View Full Version : biology question

03-24-2008, 12:18 AM
Hello, everyone

If this is a repeat, I apologize, but I think I lost my connection while typing in my question.

I think I remember way back 100 years ago, in biology class, we determined that two blue-eyed people could not produce a brown-eyed child. We used a little chromozome chart, and I need to know what that thing was called?

Would appreciate anyone's expertise on this, and if I'm wrong about the eye color thing, please let me know that, too.

Thanks so much.


Mr Flibble
03-24-2008, 12:42 AM
Blue eyes are recessive, whilst brown eyes are dominant.

So two blue eyed people cannot have the brown eye gene to pass it on ( or they wouldn't be blue eyed, they'd be brown eyed).

However it is possible for two brown eyed people to hav a blue eyed child -- if they both have one recessive blue gene and one dominant brown gene

Mendel's punnett chart is probably what you are thinking of ( he used it for sweet peas) here (http://en.wikipedia.org/wiki/Image:Punnett_square_mendel_flowers.svg)

Capitol B = dominant, small b = recessive. All those with the capital( even just one) will exhibit the dominant gene, only the bb will show the recessive characteristic

If you have any type of dominant gene, it will take precendence, although the recessive can be passed on

03-24-2008, 01:26 AM
This theorem can also be used when determining which disorders and other afflictions can skip a generation, and which ones must have a direct tie to a parent.


03-24-2008, 04:12 AM
Thanks IRU - just can't type that name you've chosen! and Giusti, you've both been very helpful. I just didn't want to come across as a total nincompoop if I was wrong by some chance.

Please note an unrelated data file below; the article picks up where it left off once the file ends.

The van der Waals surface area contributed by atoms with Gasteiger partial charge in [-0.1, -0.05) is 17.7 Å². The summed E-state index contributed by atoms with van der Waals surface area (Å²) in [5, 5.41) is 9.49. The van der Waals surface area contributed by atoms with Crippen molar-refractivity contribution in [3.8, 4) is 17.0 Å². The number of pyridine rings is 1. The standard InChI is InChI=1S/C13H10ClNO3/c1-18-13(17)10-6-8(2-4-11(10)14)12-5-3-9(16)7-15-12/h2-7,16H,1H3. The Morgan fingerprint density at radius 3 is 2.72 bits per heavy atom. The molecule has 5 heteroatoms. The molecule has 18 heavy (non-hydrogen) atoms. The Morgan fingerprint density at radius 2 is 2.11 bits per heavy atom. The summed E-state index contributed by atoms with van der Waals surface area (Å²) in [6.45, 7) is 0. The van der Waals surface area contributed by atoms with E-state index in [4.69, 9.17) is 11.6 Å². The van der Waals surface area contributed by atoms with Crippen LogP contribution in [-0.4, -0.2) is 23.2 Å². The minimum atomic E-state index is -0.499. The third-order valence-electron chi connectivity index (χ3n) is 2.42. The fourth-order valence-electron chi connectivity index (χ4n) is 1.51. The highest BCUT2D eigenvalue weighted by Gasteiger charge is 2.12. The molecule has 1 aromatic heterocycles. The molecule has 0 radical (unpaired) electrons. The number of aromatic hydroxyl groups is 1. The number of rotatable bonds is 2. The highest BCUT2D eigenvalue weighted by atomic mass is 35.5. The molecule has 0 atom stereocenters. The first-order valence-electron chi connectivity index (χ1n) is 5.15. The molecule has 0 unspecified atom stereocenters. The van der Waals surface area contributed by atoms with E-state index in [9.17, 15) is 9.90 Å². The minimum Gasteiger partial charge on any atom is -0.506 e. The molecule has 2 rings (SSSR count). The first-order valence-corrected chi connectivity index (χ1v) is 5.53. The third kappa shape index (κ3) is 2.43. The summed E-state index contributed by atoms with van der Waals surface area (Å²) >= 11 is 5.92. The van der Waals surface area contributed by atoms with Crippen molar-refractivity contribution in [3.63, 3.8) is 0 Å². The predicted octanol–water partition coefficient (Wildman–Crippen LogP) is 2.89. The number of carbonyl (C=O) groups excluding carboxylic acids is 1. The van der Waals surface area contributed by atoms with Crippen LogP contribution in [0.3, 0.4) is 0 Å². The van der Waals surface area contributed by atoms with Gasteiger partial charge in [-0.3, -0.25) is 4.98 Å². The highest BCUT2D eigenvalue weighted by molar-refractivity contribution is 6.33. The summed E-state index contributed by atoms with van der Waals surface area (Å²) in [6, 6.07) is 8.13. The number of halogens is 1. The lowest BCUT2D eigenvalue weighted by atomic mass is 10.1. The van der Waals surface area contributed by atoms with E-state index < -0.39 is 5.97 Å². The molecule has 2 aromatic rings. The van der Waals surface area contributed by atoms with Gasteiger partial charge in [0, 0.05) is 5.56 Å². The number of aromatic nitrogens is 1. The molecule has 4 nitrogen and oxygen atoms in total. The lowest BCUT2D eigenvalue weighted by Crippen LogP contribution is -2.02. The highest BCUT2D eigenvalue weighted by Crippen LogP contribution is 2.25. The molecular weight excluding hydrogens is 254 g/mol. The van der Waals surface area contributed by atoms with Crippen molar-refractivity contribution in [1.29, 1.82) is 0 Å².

Sorry, IRU - your avatar reminds me so much of my niece - that's her attitude totally!

03-25-2008, 06:15 AM
However, two blue eyed people CAN have a green or hazel eyed child. The "true blue" recessive gene tends to be concentrated in peoples of Scandinavian and Norwegian descent. (There is more than one blue eye gene)

Melanie Nilles
03-25-2008, 06:46 AM
The chart is called a Punnet Square. And it's true that unless there's a mutation, two blue-eyed people can only produce blue-eyed children, because blue is recessive to brown.

This might help: http://www.athro.com/evo/gen/punnett.html

Edit: Ooh! and there's a link to more about human eye color examples if you scroll down to the bottom ;)

03-25-2008, 07:05 AM
There are at least 8 genes identified having to do with human eye color and that does not include the effects of epigenetics which can really play with your sense of understanding it all. The more we learn, the more we realize that we really don't know. There are several shades of "blue" or relative "blueness". Although it is very unlikely that 2 blue eyed people will have a brown / brownish eyed child it is not an iron clad lack of paternity suit. For undergrad biology your books will say that it can't happen, but in higher level study you will find that almost nothing is impossible; unlikely, yes, but not impossible.